Most of them gave a blood donation, many for the first time.
In addition to financial support, Bristol sent a large amount of useful medical equipment
While at Kitovu I was able to review our projects there. The staff loan scheme goes from strength to strength and is a great help for staff recruitment and retention, which are always major problems. We have given loans which this scheme uses as working capital and they have always been promptly repaid.
Another loan, now repaid, was used to complete the x-ray department which will shortly be fully functional, including a CT scanner which is a rarity in a mission hospital.
They are in the process of building a new ward with single rooms. Our loan has enabled completion of the ground floor and patients will be using it in the very near future. A second floor will be built in due course as funds become available.
Our next big project is the refurbishment of the maternity ward and operating theatre at Freda Carr Hospital, Ngora, in north eastern Uganda which is a poor area.
Planning for this is progressing well in cooperation with the Rotary Club of Kampala Central and we expect to submit an application for a Rotary Global Grant this autumn. The vocational training team which visited from Rotary District 1090 this spring was enthusiastically received. We are optimistic that we can initiate a major transformation in this rundown hospital along the lines of the work that succeeded so well at Kamuli in the past. The buildings to be refurbished are shown below:
Maternity ward Operating theatre:
This project will greatly improve the lives of mothers, babies and surgical patients in this area.
Jim McWhirter July 2017
This year has seen strong support for the proposed Rotary Global Grant to refurbish the maternity facilities at Freda Carr Hospital, Ngora in eastern Uganda. The grant will also include regular visits from the Vocational Training Team which visited this hospital in April for the first time.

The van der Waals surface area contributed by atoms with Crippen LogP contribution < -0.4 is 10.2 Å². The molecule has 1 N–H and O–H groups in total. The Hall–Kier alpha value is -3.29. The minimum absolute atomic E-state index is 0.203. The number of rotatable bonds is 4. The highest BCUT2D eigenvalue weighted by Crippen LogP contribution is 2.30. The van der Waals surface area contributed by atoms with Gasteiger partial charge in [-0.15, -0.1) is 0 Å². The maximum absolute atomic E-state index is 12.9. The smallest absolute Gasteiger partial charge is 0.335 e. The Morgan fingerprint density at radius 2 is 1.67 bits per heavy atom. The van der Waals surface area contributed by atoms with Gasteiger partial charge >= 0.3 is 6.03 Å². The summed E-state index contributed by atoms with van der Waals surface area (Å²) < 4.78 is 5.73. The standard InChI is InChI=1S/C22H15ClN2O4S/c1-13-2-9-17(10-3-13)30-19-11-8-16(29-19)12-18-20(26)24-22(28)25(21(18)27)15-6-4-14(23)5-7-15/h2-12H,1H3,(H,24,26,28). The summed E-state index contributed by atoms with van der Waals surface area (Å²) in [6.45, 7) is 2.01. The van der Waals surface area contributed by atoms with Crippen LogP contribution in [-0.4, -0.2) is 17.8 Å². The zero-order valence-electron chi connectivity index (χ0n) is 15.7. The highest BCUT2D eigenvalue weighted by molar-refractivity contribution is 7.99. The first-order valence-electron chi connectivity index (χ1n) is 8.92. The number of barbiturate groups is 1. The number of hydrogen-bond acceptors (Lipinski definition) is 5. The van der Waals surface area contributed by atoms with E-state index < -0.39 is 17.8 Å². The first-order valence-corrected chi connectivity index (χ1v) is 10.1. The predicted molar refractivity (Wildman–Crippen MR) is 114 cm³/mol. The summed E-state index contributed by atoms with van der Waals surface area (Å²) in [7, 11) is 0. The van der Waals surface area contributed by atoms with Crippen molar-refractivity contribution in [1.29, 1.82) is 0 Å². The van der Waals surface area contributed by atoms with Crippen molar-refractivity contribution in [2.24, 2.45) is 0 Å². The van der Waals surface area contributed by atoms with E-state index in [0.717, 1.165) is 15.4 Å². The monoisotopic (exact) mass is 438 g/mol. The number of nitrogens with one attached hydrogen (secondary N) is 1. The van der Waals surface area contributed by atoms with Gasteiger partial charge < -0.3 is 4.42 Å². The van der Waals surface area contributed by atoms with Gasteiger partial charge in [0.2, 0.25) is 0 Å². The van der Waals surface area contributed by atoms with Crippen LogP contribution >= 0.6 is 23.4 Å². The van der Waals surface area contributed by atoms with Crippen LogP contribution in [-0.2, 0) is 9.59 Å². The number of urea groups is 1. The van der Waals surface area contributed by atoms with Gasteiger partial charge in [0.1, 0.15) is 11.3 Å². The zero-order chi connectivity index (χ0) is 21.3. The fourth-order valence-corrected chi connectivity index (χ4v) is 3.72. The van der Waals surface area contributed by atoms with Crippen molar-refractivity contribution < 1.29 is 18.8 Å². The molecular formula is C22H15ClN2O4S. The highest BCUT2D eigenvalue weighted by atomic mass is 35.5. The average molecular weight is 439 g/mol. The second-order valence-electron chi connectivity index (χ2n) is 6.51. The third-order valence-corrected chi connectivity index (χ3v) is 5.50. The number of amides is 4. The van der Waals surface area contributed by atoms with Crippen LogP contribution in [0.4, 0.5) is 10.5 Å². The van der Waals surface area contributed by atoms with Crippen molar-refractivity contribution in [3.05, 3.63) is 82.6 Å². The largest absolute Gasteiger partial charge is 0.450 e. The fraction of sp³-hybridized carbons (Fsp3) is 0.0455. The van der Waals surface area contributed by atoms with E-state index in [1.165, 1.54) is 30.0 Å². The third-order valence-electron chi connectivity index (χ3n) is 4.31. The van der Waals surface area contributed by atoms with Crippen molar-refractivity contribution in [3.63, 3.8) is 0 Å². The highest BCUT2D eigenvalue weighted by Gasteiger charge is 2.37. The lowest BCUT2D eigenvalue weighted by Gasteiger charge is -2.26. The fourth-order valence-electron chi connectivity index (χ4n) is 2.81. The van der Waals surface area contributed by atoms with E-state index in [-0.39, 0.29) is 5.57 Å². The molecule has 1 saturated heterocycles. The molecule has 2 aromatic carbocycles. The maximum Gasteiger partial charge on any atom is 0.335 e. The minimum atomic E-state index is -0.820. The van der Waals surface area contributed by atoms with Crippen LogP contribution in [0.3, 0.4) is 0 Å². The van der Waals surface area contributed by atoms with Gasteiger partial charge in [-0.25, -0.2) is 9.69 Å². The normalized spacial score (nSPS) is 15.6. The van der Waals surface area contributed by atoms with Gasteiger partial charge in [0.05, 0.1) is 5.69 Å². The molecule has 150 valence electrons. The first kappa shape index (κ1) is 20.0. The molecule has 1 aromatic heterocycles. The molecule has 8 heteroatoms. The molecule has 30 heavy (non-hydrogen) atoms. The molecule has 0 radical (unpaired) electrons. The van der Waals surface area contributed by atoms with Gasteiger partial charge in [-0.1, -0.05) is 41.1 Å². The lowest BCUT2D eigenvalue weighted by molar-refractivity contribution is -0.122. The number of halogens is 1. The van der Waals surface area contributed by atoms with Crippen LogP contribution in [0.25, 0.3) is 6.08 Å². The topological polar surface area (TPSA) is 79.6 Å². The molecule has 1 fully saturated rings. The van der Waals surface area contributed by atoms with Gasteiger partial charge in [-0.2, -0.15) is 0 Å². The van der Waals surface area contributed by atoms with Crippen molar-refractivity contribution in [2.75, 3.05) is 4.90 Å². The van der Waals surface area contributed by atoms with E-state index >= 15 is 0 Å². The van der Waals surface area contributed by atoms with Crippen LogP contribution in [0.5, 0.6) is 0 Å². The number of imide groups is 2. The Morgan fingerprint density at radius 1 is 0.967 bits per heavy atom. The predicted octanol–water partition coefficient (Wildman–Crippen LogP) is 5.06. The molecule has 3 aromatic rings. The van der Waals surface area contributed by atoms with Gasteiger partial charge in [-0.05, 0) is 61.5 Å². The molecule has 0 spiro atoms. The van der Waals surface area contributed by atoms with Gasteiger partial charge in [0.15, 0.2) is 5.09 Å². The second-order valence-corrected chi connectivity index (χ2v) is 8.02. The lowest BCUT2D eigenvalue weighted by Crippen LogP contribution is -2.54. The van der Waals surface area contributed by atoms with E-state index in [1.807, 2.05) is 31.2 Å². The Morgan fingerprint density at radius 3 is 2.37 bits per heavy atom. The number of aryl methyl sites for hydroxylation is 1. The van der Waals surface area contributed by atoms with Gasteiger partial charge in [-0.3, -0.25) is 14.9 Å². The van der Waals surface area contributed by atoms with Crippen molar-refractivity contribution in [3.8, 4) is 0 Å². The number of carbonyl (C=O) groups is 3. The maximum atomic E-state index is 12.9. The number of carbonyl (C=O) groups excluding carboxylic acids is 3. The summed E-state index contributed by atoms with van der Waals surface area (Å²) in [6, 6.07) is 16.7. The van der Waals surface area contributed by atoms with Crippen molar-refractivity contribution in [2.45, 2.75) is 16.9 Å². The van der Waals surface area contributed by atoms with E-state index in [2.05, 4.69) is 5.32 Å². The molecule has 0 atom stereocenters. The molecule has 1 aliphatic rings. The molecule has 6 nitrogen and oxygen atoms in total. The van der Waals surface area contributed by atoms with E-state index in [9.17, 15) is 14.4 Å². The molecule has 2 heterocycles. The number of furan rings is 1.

As well as many private donations, the following have contributed:
Rotary Club of Cardiff West and Distict 1150 £1000
Harpsden Village Rotary Club and Roundwood Park School £2000
Rotary Club of Thanet and District 1120 £12,000
Rotary Club of Marlow £1000
Rotary Club of Reading Matins and District 1090 £17275
Rotary Doctor Bank Great Britain and Ireland £27,300
We are profoundly grateful for the support we have received from everyone.
Planning for the project in partnership with the Rotary Club of Kampala Central is now in the final stages and submission to The Rotary Foundation for approval is anticipated this autumn.
The Rotary Club of Marlow have donated £1,000 to the Global Grant for refurbishment of the maternity ward at Freda Carr Hospial, Ngora, in Eastern Uganda
In April 2017 Rotary District 1090 sent a team of a doctor and two midwives to Freda Carr Hospital, Ngora, to train hospital staff and students at the School of Nursing and Midwifery in lifesaving skills for mothers and babies. This is the first 1090 VTT visit to Ngora which is set to receive ongoing visits as part of a Rotary global grant funded project to improve facilities and services at the hospital.
Two more loans are helping Kitovu Hospital. The Medicaudit Foundation has given support to the scheme which gives staff loans so helping them and improving loyalty and retention.
Rotary Doctor Bank has given a loan to help build a new ward as shown in the picture